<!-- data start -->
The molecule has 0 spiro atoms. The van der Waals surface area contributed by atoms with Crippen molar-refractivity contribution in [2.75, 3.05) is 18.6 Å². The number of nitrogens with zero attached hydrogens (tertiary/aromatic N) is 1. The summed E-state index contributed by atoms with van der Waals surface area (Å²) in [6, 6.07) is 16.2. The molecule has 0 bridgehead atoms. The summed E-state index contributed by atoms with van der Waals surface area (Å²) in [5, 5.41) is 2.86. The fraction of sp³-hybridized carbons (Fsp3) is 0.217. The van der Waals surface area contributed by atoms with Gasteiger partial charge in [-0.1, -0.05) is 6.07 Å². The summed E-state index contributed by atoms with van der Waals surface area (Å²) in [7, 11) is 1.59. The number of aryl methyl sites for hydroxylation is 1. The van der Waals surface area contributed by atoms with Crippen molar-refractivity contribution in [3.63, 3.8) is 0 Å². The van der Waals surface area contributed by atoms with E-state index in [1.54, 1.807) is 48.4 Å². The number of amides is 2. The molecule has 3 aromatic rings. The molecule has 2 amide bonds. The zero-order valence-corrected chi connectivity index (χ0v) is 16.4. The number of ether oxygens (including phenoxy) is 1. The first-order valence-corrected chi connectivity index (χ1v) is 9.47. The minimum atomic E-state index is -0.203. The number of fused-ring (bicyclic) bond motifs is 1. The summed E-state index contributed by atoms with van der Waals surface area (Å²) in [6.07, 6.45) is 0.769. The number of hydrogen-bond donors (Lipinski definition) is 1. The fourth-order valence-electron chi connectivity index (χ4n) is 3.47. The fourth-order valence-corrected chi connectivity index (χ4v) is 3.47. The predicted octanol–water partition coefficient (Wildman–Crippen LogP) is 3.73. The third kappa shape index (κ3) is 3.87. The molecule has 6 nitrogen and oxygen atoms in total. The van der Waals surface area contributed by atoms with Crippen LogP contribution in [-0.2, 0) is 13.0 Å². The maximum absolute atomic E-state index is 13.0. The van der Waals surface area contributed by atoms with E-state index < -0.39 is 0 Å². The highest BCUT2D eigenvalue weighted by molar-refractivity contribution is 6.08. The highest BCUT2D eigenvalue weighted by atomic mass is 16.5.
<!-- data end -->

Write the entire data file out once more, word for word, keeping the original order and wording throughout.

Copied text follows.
The molecule has 0 spiro atoms. The van der Waals surface area contributed by atoms with Crippen molar-refractivity contribution in [2.75, 3.05) is 18.6 Å². The number of nitrogens with zero attached hydrogens (tertiary/aromatic N) is 1. The summed E-state index contributed by atoms with van der Waals surface area (Å²) in [6, 6.07) is 16.2. The molecule has 0 bridgehead atoms. The summed E-state index contributed by atoms with van der Waals surface area (Å²) in [5, 5.41) is 2.86. The fraction of sp³-hybridized carbons (Fsp3) is 0.217. The van der Waals surface area contributed by atoms with Gasteiger partial charge in [-0.1, -0.05) is 6.07 Å². The summed E-state index contributed by atoms with van der Waals surface area (Å²) in [7, 11) is 1.59. The number of aryl methyl sites for hydroxylation is 1. The van der Waals surface area contributed by atoms with Crippen molar-refractivity contribution in [3.63, 3.8) is 0 Å². The van der Waals surface area contributed by atoms with E-state index in [1.54, 1.807) is 48.4 Å². The number of amides is 2. The molecule has 3 aromatic rings. The molecule has 2 amide bonds. The zero-order valence-corrected chi connectivity index (χ0v) is 16.4. The number of ether oxygens (including phenoxy) is 1. The first-order valence-corrected chi connectivity index (χ1v) is 9.47. The minimum atomic E-state index is -0.203. The number of fused-ring (bicyclic) bond motifs is 1. The summed E-state index contributed by atoms with van der Waals surface area (Å²) in [6.07, 6.45) is 0.769. The number of hydrogen-bond donors (Lipinski definition) is 1. The fourth-order valence-electron chi connectivity index (χ4n) is 3.47. The fourth-order valence-corrected chi connectivity index (χ4v) is 3.47. The predicted octanol–water partition coefficient (Wildman–Crippen LogP) is 3.73. The third kappa shape index (κ3) is 3.87. The molecule has 6 nitrogen and oxygen atoms in total. The van der Waals surface area contributed by atoms with Crippen LogP contribution in [-0.2, 0) is 13.0 Å². The maximum absolute atomic E-state index is 13.0. The van der Waals surface area contributed by atoms with E-state index < -0.39 is 0 Å². The highest BCUT2D eigenvalue weighted by molar-refractivity contribution is 6.08. The highest BCUT2D eigenvalue weighted by atomic mass is 16.5.